Bringing up the Nautilus machine is a false dichotomy and you know it. Don't waste space on my blog that way. Doing a squat with 200 lbs. on the bar also requires me to inhabit my body and use it mindfully. And I couldn't possibly get the same training stimulus without the weight.

    Good technique doesn't require great strength. But maximum speed of execution requires strength training (and skill training etc.).

  3. Don't you think the context was important?"

    May I point out that the phys therapist was part of a healthcare system that makes a lot of money off cargo like pills and weights? Yoga would have done similar, but then no one gets paid.

    The objective here is not physical therapy, per se, but to teach people to use their bodies in a coordinated way. I can only advise the sort of training that I have found has helped teach me how to move in an integrated, coordinated way.

  4. The context was a list of benefits of bodyweight exercises. I agree with several and disagree with others.

    The healthcare system has an advantage in this argument that you don't have: research. Modern physical therapy is an evidence-based, evidence-driven practice. More than once the physical therapist said to me, "My common sense says that X is bad, but the research says otherwise." and similar comments.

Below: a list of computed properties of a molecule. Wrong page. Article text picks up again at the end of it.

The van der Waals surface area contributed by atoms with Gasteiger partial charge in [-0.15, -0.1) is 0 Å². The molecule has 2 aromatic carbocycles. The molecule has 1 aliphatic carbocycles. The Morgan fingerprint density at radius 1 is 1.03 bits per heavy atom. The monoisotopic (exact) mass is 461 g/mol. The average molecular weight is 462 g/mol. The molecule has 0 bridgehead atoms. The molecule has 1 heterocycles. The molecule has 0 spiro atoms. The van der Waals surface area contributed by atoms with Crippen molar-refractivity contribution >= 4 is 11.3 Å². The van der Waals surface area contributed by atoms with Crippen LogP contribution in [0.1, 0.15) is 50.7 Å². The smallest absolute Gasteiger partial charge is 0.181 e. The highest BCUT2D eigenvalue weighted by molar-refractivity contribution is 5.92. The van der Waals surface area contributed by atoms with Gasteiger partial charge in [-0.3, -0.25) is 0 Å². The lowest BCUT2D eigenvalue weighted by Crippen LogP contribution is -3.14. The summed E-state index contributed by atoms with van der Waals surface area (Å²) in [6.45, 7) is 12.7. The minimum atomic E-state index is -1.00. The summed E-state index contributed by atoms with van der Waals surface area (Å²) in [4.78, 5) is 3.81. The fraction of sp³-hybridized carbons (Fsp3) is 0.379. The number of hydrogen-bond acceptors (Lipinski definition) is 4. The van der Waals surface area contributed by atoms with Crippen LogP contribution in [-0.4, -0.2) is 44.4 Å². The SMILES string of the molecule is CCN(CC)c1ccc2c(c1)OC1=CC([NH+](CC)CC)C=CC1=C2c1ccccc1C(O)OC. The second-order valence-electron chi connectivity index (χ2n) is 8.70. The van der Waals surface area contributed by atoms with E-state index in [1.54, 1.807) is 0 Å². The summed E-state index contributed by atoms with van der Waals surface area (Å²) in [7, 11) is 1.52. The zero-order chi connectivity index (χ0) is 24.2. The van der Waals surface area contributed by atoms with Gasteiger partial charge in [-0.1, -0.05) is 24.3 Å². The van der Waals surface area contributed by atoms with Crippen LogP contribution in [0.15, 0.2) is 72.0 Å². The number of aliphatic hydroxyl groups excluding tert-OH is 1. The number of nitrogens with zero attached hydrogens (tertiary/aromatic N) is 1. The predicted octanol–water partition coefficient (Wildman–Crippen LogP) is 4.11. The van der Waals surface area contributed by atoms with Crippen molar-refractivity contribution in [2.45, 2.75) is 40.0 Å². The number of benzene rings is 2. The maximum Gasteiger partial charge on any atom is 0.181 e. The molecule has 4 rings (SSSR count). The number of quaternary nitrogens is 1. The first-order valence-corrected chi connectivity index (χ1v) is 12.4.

Your common sense/personal experience says that weight training and yoga would achieve the same result. The evidence contradicts you.

    Want to convince me? Show me research studies in which a control, yoga and weight training were compared across a wide variety of measures.

    The Sun Salutation requires coordination, sure. But since I won't do those moves outside of my yoga practice, how do I benefit?

    In a weightlifting routine I will do actions similar to picking something up off the floor and putting it on a shelf; in the form of deadlifts, front raises and lateral raises. That's something I do everyday.